Scotland to devise plan to preserve 5,000-year old Neolithic village from climate change

Climate change
Climate change

A five-year plan is to be devised to preserve from climate change one of the richest surviving Neolithic landscapes in Western Europe, already protected as one of Scotland’s UNESCO World Heritage Sites.

Residents who live on the islands of Orkney, off the northeast coast of mainland Scotland, are to be asked for their views on how the 5,000-year old heritage site should be managed in the future.

The Heart of Neolithic Orkney World Heritage Site comprises Europe’s best-preserved domestic settlement at Skara Brae, a chambered burial tomb incorporating 12th-century Viking carvings at Maeshowe, the Stones of Stenness circle and henge, and the 104-meter diameter Ring of Brodgar stone circle.

UNESCO inscribed the Heart of Neolithic Orkney in 1999 for the outstanding testimony the monuments bear to the cultural achievements of the Neolithic peoples of northern Europe.

A UNESCO World Heritage Committee report in 2019 warned that Orkney’s archaeological treasures are threatened by climate change, saying rising seas and higher rainfall mean the site is extremely vulnerable.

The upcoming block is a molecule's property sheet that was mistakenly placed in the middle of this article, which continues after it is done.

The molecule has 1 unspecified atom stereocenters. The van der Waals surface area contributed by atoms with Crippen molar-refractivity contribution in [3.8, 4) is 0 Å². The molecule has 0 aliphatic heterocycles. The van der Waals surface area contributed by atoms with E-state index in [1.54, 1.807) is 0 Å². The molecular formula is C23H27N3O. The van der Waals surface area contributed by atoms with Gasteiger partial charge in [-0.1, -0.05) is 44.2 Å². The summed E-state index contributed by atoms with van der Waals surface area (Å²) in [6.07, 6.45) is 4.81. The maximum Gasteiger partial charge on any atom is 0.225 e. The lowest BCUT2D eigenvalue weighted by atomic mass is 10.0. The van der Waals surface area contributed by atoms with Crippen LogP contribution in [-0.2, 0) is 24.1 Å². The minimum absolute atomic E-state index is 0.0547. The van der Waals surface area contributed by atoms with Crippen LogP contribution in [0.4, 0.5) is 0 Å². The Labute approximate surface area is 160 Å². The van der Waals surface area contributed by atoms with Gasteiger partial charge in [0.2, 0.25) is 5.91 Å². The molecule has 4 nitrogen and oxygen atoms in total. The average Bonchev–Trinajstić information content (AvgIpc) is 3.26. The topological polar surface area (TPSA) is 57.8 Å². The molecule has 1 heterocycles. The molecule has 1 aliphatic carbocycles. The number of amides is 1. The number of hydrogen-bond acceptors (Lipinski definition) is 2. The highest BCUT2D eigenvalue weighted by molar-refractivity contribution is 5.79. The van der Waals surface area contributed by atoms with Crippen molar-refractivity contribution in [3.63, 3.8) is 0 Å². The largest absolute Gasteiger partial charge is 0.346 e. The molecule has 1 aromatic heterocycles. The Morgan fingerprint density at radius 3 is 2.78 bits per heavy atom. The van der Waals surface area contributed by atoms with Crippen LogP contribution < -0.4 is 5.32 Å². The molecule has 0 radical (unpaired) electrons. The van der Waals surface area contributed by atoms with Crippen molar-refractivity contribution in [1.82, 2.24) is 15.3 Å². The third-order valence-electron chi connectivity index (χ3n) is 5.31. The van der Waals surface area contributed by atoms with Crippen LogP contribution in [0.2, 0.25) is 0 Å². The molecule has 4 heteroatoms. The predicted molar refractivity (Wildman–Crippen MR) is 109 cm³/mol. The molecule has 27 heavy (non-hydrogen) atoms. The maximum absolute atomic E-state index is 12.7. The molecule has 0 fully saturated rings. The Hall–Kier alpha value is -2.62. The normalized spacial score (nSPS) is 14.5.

The heritage site is managed by public body Historic Environment Scotland (HES) along with Orkney Islands Council, Scottish Natural Heritage and the Royal Society for the Protection of Birds.

Alice Lyall, deputy head of world heritage at HES, said the site not only supports the local economy as a key driver for tourism to Orkney, but also plays an important role in shaping local identity.

“It’s important that the public have the opportunity to have their say as we begin development of our new management plan for the site,” she said.

The community consultation will drive forward a new five-year management plan for the heritage site, which will be published later in the year.

The Heart of Neolithic Orkney was the first cultural World Heritage Site to undergo a climate vulnerability assessment by UNESCO, following an initial trial in Western Australia. Enditem

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